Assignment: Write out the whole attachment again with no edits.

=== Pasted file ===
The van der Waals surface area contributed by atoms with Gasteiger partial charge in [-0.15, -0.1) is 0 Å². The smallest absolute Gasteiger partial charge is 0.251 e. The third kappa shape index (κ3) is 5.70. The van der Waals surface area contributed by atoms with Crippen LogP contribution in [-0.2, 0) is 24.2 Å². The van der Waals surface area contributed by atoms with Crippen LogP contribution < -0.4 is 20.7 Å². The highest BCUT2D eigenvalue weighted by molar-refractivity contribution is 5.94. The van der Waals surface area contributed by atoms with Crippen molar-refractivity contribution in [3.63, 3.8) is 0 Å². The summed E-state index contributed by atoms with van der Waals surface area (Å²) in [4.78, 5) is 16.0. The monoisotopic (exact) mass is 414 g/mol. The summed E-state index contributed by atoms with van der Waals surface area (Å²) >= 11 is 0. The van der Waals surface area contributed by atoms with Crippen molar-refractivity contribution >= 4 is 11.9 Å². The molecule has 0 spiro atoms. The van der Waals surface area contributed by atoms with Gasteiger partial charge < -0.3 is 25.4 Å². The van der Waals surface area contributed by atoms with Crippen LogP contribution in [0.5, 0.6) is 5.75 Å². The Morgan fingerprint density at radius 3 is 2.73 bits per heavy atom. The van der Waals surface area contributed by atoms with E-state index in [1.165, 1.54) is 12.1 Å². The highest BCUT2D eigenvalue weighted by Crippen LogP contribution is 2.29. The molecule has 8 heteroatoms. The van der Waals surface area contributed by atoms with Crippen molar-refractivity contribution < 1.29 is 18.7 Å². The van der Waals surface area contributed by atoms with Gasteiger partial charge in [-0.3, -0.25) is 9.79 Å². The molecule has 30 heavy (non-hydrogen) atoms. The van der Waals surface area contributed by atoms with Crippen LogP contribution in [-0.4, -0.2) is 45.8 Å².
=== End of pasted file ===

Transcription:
The van der Waals surface area contributed by atoms with Gasteiger partial charge in [-0.15, -0.1) is 0 Å². The smallest absolute Gasteiger partial charge is 0.251 e. The third kappa shape index (κ3) is 5.70. The van der Waals surface area contributed by atoms with Crippen LogP contribution in [-0.2, 0) is 24.2 Å². The van der Waals surface area contributed by atoms with Crippen LogP contribution < -0.4 is 20.7 Å². The highest BCUT2D eigenvalue weighted by molar-refractivity contribution is 5.94. The van der Waals surface area contributed by atoms with Crippen molar-refractivity contribution in [3.63, 3.8) is 0 Å². The summed E-state index contributed by atoms with van der Waals surface area (Å²) in [4.78, 5) is 16.0. The monoisotopic (exact) mass is 414 g/mol. The summed E-state index contributed by atoms with van der Waals surface area (Å²) >= 11 is 0. The van der Waals surface area contributed by atoms with Crippen molar-refractivity contribution >= 4 is 11.9 Å². The molecule has 0 spiro atoms. The van der Waals surface area contributed by atoms with Gasteiger partial charge < -0.3 is 25.4 Å². The van der Waals surface area contributed by atoms with Crippen LogP contribution in [0.5, 0.6) is 5.75 Å². The Morgan fingerprint density at radius 3 is 2.73 bits per heavy atom. The van der Waals surface area contributed by atoms with E-state index in [1.165, 1.54) is 12.1 Å². The highest BCUT2D eigenvalue weighted by Crippen LogP contribution is 2.29. The molecule has 8 heteroatoms. The van der Waals surface area contributed by atoms with Crippen molar-refractivity contribution < 1.29 is 18.7 Å². The van der Waals surface area contributed by atoms with Gasteiger partial charge in [-0.3, -0.25) is 9.79 Å². The molecule has 30 heavy (non-hydrogen) atoms. The van der Waals surface area contributed by atoms with Crippen LogP contribution in [-0.4, -0.2) is 45.8 Å².